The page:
The new version also no longer requires help desk staff to have access to Active Directory for key retrieval, and implements a hard deadline for enforcement of protection policies. It's also now aware of the UEFI boot process and can force-boot a trusted, signed OS to prevent malware from getting in first. MBAM 2.0 is integrated with SCCM 2007 and 2012.

Windows 8 Enterprise: Available to Software Assurance customers, Windows 8 Enterprise adds to Windows 8 Pro the benefits of AppLocker application-level security; BranchCache WAN-connection optimisation; DirectAccess for automatic and secure VPN-enabled connections and Group Policy enforcement; and RemoteFX virtualisation capabilities for VDI deployment.

Windows 8 Enterprise also enables Windows To Go, providing not only the long-awaited ability to boot Windows from USB devices but implement the user's personalised Windows desktop with folder redirection and synchronises all changes.

Windows To Go provides tremendous flexibility to work from different places -- at airports and on airplanes, in coffee shops or hotels -- and from any number of devices. Windows To Go images are fully manageable in System Centre 2012, can be remotely wiped and can take advantage of DirectAccess for application of group policies and security updates.

Not a virtualisation solution, Windows To Go executes a full set of binaries, discovers devices and installs drivers for the host machine. It even remembers those settings to make subsequent boot-times faster but doesn't affect the host system in any way (it doesn't even allow access to the host hard drive).

Windows 8 UI issues

Chief among the complaints about Windows 8 was the extreme departure of its user interface from previous Windows norms. Windows 8 still implements the Start menu as a full screen of application tiles, but the release version is far more responsive to mouse movements in the hot corners.

And it's quick to point these out to users as well, starting at installation and repeating it later with an image. When moving the mouse pointer to a hot corner, Windows 8 quickly brings up the appropriate function.

As we'd expect, inactive features and other loose ends found in the beta versions are all tied up, but there are still a few puzzlements. For example, there are still two partially overlapping control panels: the traditional Control Panel that is accessed from the desktop, and another less powerful Settings panel that is accessed from the Charm bar. We also were disappointed to find the same mediocre networking controls.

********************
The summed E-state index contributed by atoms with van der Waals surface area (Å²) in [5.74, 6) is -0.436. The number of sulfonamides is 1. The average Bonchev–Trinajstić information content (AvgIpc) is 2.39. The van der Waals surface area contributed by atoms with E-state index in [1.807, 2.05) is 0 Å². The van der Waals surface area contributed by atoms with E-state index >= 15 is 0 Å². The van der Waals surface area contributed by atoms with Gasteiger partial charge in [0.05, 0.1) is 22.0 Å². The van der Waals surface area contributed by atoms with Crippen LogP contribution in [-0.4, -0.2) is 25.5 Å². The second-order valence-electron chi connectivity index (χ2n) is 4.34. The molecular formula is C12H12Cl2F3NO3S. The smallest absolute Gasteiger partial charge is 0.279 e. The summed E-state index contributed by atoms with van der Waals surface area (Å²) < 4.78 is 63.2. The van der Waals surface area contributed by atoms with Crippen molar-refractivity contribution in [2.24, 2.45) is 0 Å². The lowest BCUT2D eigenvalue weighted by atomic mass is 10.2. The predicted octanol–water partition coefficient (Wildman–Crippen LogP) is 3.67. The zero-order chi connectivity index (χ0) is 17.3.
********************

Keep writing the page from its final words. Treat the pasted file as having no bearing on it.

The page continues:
There also are a number of important features omitted from all versions of Windows 8. For example, there's no DVD player. Windows Media Player could do that, of course, but no longer includes the codecs to do so. DVD Maker also has been removed. Windows Media Centre is now sold separately as an add-on to Windows 8 Pro, but is limited as to how it can run.

There's also no way to search for all files on a system. The Charm bar's Search function looks only for some files and apps; it can't find Outlook messages or OneNote notes. Along the Start menu, Microsoft removed "Recent Documents" and no longer tracks the most frequently used apps.

Also missing are Windows Desktop Gadgets, the Aero Glass theme and Aero Flip 3D.

Bottom line

We expect desktop users running Windows 8 will tolerate the Start screen for launching apps and spend most of their time in Desktop mode. It's perhaps telling to note that unlike all the betas we tested, the release version of Windows 8 contains only one version of Internet Explorer -- the desktop version.

But Windows 8 is certainly not another Vista. Microsoft's rethinking of Windows offers an adequate UI for tablets, and with changes in the release version, it's no longer so terribly different from Windows 7 as to be unusable.

The best scenario we came across for using Windows 8 in the office was to run it with two monitors, using one monitor for the Start screen and the other for the desktop. That way, live tiles continue to inform us of trending hashtags, incoming messages and upcoming appointments while we remain productive with apps on the desktop.

This article originally appeared at